Overlays are a great solution for giving a user a moment of focused interaction, or in the case of modals, asking the user to make a decision about an action or alerting them to a response or error. Designers have co-opted this tool for all kinds of other scenarios including portfolios, contact forms, advertising, shopping cart details and more.
Overlays take a user out of the regular flow. They're akin to a speed bump. Using one for an action in a web application can be a great way to keep users centred on the page and reduce server calls. New Twitter does a great job of this with its implementation of the tweet window, which overlays content but can be easily moved so that the content below can still be accessed.
Then there's a modal overlay, which is more of a stop light than a speed bump. These are used when it's important to help the user focus on an action that needs to be taken before they can move forward or go deeper into the site. They might come in the form of a log-in box, an error alert or something global such as a preference handler. The concept behind overlays and modals is well explained at www.patternry.com/p=overlay.
Modals are often overused because they can be so easily implemented, and they can sometimes be obstacles for users. Ask yourself why the content shouldn't be on a page of its own. Will it help the user to see the content behind the modal? If not then why have a modal? Some alternatives to consider are drawers or slide-ins. As with any interactive element, think before you implement.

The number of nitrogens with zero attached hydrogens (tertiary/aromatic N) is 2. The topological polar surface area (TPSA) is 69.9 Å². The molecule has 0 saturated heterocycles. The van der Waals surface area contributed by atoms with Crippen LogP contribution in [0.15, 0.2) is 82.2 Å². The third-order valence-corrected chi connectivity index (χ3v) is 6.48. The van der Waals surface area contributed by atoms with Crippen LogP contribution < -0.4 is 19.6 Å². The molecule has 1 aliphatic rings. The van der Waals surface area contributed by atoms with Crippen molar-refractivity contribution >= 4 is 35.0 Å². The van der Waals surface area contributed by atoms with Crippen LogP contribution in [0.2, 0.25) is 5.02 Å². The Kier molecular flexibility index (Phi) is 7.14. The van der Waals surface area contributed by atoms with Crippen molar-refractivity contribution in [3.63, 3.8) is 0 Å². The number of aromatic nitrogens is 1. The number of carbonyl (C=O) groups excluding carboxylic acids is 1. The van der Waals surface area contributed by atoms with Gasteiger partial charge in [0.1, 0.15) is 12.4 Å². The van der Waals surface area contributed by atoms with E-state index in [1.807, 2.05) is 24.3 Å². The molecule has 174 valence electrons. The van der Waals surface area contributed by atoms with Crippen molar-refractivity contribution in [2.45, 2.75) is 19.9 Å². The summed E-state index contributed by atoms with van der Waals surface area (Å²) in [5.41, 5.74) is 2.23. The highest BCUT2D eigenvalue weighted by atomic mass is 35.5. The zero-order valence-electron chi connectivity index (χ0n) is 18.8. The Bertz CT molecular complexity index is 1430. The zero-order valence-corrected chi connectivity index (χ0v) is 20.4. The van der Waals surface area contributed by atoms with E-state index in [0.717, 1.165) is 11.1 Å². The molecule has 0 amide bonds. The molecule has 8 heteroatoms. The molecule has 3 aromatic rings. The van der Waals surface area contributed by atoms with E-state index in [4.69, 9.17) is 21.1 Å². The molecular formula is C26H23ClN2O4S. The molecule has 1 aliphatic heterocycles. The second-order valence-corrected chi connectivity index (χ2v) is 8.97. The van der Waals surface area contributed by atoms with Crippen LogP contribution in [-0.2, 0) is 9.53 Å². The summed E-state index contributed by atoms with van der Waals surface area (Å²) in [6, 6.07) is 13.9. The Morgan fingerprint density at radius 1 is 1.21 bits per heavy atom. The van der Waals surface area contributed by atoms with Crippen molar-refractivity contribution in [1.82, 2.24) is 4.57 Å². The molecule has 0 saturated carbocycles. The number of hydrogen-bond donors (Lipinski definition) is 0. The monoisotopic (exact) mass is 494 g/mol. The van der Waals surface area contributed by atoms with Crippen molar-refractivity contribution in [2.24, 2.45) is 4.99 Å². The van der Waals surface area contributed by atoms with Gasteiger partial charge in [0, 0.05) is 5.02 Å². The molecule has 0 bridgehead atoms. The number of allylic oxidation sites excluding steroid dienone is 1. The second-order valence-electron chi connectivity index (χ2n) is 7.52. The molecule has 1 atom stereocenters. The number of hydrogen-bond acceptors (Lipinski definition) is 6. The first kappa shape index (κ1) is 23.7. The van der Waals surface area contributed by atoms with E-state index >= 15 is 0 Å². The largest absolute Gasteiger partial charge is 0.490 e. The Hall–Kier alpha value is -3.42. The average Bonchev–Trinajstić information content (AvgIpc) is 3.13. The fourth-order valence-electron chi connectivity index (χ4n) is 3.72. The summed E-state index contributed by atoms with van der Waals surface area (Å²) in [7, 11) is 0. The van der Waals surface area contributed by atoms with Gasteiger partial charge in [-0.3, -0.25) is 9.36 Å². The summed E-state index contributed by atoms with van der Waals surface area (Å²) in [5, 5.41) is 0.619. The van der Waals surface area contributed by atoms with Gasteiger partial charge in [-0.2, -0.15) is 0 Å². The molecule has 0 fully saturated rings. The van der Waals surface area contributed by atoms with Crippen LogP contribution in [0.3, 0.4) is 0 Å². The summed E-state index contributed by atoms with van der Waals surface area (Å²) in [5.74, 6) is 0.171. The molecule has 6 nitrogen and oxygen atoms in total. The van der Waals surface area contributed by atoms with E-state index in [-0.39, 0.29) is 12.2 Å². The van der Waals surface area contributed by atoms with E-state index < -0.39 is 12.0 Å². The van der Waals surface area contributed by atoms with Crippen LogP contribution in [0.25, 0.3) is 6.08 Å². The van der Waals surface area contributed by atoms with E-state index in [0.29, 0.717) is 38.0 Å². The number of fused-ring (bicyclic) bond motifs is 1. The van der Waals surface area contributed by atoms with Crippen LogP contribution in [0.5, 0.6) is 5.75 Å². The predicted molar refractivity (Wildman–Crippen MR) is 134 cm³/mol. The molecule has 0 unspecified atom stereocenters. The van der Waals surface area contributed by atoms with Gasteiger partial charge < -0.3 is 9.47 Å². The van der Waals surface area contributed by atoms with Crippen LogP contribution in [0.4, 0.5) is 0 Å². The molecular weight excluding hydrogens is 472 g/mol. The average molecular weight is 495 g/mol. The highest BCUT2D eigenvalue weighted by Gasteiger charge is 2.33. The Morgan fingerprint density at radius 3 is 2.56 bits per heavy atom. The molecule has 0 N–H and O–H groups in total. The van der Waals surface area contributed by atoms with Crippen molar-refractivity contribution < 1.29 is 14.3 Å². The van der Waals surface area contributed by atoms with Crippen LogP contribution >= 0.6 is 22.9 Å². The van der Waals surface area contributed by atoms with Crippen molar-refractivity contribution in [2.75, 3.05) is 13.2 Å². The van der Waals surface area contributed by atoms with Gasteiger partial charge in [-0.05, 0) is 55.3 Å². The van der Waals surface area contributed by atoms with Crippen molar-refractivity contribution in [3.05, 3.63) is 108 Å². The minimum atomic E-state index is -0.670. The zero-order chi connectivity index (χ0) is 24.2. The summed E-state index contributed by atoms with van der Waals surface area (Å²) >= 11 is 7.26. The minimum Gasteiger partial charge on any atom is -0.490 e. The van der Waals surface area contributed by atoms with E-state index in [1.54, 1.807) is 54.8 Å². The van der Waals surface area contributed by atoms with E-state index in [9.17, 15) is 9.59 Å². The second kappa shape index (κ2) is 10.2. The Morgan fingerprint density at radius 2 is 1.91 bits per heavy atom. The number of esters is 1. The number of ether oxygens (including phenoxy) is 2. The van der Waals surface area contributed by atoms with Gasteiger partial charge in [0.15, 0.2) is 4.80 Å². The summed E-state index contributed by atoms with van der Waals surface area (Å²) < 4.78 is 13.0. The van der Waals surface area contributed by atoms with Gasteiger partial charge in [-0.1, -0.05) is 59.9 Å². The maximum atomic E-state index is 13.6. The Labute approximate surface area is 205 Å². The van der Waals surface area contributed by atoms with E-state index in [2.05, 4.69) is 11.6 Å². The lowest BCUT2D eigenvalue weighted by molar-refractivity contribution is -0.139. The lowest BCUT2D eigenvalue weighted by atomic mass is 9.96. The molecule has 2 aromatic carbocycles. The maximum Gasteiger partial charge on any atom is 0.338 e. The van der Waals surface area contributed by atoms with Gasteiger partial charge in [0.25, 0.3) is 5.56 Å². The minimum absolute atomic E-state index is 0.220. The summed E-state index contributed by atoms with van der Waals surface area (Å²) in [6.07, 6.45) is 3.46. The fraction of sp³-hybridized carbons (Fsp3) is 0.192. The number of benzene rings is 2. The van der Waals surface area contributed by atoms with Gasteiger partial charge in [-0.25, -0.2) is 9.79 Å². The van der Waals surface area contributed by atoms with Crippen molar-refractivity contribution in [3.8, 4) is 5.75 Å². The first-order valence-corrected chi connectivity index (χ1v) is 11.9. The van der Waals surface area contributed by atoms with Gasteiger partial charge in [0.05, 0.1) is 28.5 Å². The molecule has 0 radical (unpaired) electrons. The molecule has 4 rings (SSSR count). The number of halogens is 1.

Five examples to check out
01. Relay Foods (opens in new tab)(opens in new tab)
Relayfoods.com provides an ecommerce usage for a modal overlay that helps users access product details, reviews and other product thumbnails.
02. Apple (opens in new tab)(opens in new tab)
The ever-clever folks at Apple have designed a great modal delivery for their trailer videos. If you hover over the video, you see controls and thumbnail options to view other videos. If you're not hovering, it's all video focus.
03. WPcoder (opens in new tab)(opens in new tab)
The site of WPcoder, a “small group of developers who love WordPress”, places its FAQ content inside a modal overlay. This is a great example of when a small amount of content is more appropriate in an overlay than a separate page.
04. Twitter (opens in new tab)(opens in new tab)
Twitter.com uses an overlay for its new tweet function while letting users move the tweet window to access the content on the page.
05. Art Version (opens in new tab)(opens in new tab)
This overlay from Chicago design company Art Version helps users to see that their new Versions App has started downloading: a great example of a notice-oriented modal.
Use with care
Hopefully these examples can help you choose the best way to implement overlays on your projects, and ultimately decide whether overlays are even neccessary. Used well, overlays can add extra functionality and focus to an app or site, but use them with care. They can bite!
Words: Matthew Smith
This article originally featured on net magazine's website.